"Safe Routes to School is about kids walking and biking to school regularly, routinely, and safely," VTrans Secretary Neale Lunderville said in a news release. "The program is an opportunity to have schools and communities work together to solve some of their pressing safety, environmental and health challenges."
VTrans received 26 applications for a total request of $3.8 million. Awards were granted to safety projects that include sidewalks, improved crossings, school zone signs and traffic calming.
Thirty schools across the state have participated in the program since the 200-6/2007 school year.
A complete list of schools and awards is provided below:
Times Argus, Montpelier VT
By George Malek (Chamber of Commerce)Biking has been an integral component the region's marketing effort for nearly two decades, but there will be special emphasis on the self-propelled recreation mode in the coming year.
Vermont's regional marketing program has made a provisional funding award for marketing Central Vermont's biking assets to visitors and residents. These include recreation paths, bike trails, bike touring, and cycling events.
Approved promotional vehicles include ad placement, welcome center displays and web enhancement.
The Central Vermont grant award was announced by Susan Zeller, deputy commissioner of the Vermont Department of Finance & Management after review of application from the Central Vermont Chamber of Commerce. The review committee included the state's chief marketing officer, the regional marketing grant manager and the assistant state curator.
One of the initial objectives will be to assemble a comprehensive list of biking-related opportunities, guides, services, events, and attractions.
The Central Vermont Chamber began marketing biking in a joint venture with the Central Vermont Regional Planning Commission in the early 1990s. The commission provided descriptions of a number of off-road bike tours and the Chamber compiled and published them. Several years ago, the commission added a number of new tours, and the Chamber – with the assistance of Onion River Sports – produced an expanded guide that has proven to be extremely popular.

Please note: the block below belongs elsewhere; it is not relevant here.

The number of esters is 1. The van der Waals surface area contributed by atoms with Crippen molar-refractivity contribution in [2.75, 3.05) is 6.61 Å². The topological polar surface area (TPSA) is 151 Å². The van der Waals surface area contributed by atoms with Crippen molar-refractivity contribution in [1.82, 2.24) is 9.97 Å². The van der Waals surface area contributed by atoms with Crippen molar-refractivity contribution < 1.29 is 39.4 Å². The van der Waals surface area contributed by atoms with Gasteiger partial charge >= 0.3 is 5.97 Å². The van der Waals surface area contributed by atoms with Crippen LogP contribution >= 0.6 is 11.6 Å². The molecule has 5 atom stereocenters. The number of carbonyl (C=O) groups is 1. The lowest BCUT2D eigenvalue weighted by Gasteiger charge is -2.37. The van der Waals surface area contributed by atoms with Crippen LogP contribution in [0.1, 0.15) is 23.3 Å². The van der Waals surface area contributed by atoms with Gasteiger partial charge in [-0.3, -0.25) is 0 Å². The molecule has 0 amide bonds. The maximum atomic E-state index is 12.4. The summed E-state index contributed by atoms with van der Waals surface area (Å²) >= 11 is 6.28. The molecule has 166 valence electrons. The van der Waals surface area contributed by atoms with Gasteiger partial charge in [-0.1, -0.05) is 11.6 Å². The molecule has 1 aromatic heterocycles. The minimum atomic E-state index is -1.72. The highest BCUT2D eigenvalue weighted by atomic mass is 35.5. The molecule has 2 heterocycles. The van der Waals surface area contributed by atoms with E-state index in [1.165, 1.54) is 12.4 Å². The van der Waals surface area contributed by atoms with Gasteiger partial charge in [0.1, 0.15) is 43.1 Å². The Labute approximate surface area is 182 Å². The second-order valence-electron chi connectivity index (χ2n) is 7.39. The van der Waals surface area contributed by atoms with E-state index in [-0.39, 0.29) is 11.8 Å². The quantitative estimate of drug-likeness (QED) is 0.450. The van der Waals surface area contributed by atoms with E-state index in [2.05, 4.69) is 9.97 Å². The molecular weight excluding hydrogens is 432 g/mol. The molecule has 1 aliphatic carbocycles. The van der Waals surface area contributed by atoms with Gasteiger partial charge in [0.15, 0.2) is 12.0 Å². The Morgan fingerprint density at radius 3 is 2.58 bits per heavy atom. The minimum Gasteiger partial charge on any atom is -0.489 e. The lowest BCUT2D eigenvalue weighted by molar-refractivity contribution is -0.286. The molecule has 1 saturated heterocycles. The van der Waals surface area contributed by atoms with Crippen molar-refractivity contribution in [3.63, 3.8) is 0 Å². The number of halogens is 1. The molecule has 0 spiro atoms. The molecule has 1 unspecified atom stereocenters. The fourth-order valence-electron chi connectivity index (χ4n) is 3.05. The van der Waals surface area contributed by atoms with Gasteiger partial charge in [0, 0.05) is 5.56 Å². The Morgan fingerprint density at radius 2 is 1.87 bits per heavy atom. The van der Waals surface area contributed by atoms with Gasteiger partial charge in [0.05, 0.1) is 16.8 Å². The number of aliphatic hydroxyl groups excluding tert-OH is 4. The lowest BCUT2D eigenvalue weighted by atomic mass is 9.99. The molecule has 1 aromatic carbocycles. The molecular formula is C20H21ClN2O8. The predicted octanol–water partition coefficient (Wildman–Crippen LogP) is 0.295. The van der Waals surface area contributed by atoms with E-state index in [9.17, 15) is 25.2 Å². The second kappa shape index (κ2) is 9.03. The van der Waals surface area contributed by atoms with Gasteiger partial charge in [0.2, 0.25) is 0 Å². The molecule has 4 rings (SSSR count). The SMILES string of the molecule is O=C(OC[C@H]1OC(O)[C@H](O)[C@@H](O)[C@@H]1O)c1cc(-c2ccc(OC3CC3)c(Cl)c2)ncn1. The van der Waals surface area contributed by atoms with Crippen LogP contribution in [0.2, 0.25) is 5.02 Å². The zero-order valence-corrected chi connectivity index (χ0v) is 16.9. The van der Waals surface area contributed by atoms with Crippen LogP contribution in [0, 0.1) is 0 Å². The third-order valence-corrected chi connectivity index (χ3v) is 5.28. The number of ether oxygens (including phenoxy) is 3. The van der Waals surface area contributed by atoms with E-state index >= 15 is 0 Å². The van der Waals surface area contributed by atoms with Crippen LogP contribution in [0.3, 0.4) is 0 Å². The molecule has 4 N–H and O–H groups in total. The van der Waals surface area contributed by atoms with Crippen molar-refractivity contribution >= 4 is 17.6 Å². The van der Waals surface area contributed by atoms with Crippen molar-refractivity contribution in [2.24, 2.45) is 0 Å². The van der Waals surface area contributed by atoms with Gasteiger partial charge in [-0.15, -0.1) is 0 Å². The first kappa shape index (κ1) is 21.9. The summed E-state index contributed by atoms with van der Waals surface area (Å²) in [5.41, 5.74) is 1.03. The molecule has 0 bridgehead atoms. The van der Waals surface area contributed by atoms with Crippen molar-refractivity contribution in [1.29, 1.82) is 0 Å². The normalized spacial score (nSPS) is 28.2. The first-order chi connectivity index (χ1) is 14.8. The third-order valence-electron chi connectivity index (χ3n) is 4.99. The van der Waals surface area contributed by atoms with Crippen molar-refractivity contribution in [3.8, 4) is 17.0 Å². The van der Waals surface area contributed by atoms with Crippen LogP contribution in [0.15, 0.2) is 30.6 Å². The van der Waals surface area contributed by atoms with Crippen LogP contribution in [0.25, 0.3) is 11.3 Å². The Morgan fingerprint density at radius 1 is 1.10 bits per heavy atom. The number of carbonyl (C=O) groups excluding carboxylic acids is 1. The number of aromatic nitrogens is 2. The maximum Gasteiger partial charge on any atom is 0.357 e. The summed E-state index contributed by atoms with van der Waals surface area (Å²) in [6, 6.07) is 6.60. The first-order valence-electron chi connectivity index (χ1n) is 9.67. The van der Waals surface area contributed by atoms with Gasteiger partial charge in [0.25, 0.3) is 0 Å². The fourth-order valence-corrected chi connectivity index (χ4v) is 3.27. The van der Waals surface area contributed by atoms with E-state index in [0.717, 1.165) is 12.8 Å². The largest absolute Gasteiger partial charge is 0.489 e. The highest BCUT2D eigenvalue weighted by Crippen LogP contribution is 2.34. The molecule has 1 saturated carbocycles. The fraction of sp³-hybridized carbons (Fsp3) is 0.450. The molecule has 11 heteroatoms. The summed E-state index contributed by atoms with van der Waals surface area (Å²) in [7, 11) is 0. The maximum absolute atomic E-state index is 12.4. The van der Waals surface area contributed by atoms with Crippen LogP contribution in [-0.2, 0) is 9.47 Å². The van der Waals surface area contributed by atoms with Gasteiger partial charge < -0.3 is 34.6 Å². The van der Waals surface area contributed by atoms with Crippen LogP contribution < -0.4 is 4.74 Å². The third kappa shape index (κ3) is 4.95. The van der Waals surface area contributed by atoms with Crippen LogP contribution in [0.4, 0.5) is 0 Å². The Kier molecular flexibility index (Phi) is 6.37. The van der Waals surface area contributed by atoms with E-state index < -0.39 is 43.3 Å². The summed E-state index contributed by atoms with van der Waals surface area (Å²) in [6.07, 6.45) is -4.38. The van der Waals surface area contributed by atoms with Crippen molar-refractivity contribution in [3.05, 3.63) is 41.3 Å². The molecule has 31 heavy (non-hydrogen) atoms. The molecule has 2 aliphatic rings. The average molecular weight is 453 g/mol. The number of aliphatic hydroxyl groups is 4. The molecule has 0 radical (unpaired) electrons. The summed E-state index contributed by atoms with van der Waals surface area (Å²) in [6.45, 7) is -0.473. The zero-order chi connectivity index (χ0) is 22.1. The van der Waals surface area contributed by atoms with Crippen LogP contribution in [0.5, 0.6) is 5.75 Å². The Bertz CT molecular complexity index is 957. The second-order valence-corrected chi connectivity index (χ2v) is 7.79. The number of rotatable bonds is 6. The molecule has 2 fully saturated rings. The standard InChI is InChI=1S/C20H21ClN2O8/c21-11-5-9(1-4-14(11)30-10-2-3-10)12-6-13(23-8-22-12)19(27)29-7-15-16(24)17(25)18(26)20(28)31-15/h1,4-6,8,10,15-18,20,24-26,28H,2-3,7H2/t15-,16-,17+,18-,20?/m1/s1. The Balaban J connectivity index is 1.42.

The last remaining copies were distributed at the Big E exposition in Massachusetts last month. The grant will provide funding to add graphic enhancements and reprint the guide in the spring.
Chamber President Bill Cody said the modest state investment in regional marketing grants provides a vital boost to private-sector travel marketing efforts. "The state's continued commitment to regional marketing is deeply appreciated."
(George Malek is executive director of the Central Vermont Chamber of Commerce.)
Monday, November 5, 2007
Published: Monday, November 5, 2007
By Dorothy Pellett
Burlington Free Press Correspondent
Incentives for transportation alternatives can be subtle or as direct as payments applied to the cost of hybrid cars. Increasingly, Vermont businesses are developing plans to encourage employees to adopt greener transportation.
"Because of its size, Vermont has the potential to be the leader in innovative and creative solutions. Businesses have the opportunity to get together to share ideas," said Andrea Cohen, public policy coordinator for Vermont Businesses for Social Responsibility. "They are talking with their employees about their needs."
Last month, Green Mountain Power began an incentive program that offers employees $1,500 toward the purchase of a new car that is within the EPA's Smart Way Elite category of hybrids, or $750 toward a used car in that category. Included are the Toyota Prius, Honda Civic Hybrid, Nissan Altima Hybrid and Toyota Camry Hybrid. The EPA Smart Way Elite designation is based on mileage per gallon and on emission of gases that scientists say contribute to global warming.
Dorothy Schnure, Green Mountain Power manager of corporate communications, said no employees have taken advantage of the program in the short time it has been offered.
"People put a lot of thought into what kind of car they buy," she said. "A lot of employees have inquired."
Schnure said nine company cars, used by meter readers and others, are hybrid vehicles.
"We encourage employees to use one of the company hybrids for business trips," she said, adding that GMP's fleet has used biodiesel fuel for two years.